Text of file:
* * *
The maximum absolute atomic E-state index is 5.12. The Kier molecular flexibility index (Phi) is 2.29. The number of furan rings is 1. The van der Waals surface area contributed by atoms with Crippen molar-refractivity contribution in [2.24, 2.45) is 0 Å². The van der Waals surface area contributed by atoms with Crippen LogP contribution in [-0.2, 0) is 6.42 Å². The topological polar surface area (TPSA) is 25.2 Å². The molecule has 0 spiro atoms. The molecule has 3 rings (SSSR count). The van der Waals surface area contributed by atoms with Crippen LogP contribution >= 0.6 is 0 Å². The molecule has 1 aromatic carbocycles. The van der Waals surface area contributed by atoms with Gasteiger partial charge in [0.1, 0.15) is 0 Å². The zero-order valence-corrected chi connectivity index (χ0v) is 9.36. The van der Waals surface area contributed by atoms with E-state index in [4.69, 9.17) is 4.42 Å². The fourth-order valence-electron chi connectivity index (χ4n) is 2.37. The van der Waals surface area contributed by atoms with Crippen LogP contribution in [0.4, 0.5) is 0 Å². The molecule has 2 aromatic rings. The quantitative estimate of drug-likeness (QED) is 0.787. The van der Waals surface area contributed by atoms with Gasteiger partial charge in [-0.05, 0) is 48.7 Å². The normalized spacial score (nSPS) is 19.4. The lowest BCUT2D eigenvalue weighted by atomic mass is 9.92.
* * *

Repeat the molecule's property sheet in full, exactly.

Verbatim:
The maximum absolute atomic E-state index is 5.12. The Kier molecular flexibility index (Phi) is 2.29. The number of furan rings is 1. The van der Waals surface area contributed by atoms with Crippen molar-refractivity contribution in [2.24, 2.45) is 0 Å². The van der Waals surface area contributed by atoms with Crippen LogP contribution in [-0.2, 0) is 6.42 Å². The topological polar surface area (TPSA) is 25.2 Å². The molecule has 0 spiro atoms. The molecule has 3 rings (SSSR count). The van der Waals surface area contributed by atoms with Crippen LogP contribution >= 0.6 is 0 Å². The molecule has 1 aromatic carbocycles. The van der Waals surface area contributed by atoms with Gasteiger partial charge in [0.1, 0.15) is 0 Å². The zero-order valence-corrected chi connectivity index (χ0v) is 9.36. The van der Waals surface area contributed by atoms with E-state index in [4.69, 9.17) is 4.42 Å². The fourth-order valence-electron chi connectivity index (χ4n) is 2.37. The van der Waals surface area contributed by atoms with Crippen LogP contribution in [0.4, 0.5) is 0 Å². The molecule has 2 aromatic rings. The quantitative estimate of drug-likeness (QED) is 0.787. The van der Waals surface area contributed by atoms with Gasteiger partial charge in [-0.05, 0) is 48.7 Å². The normalized spacial score (nSPS) is 19.4. The lowest BCUT2D eigenvalue weighted by atomic mass is 9.92.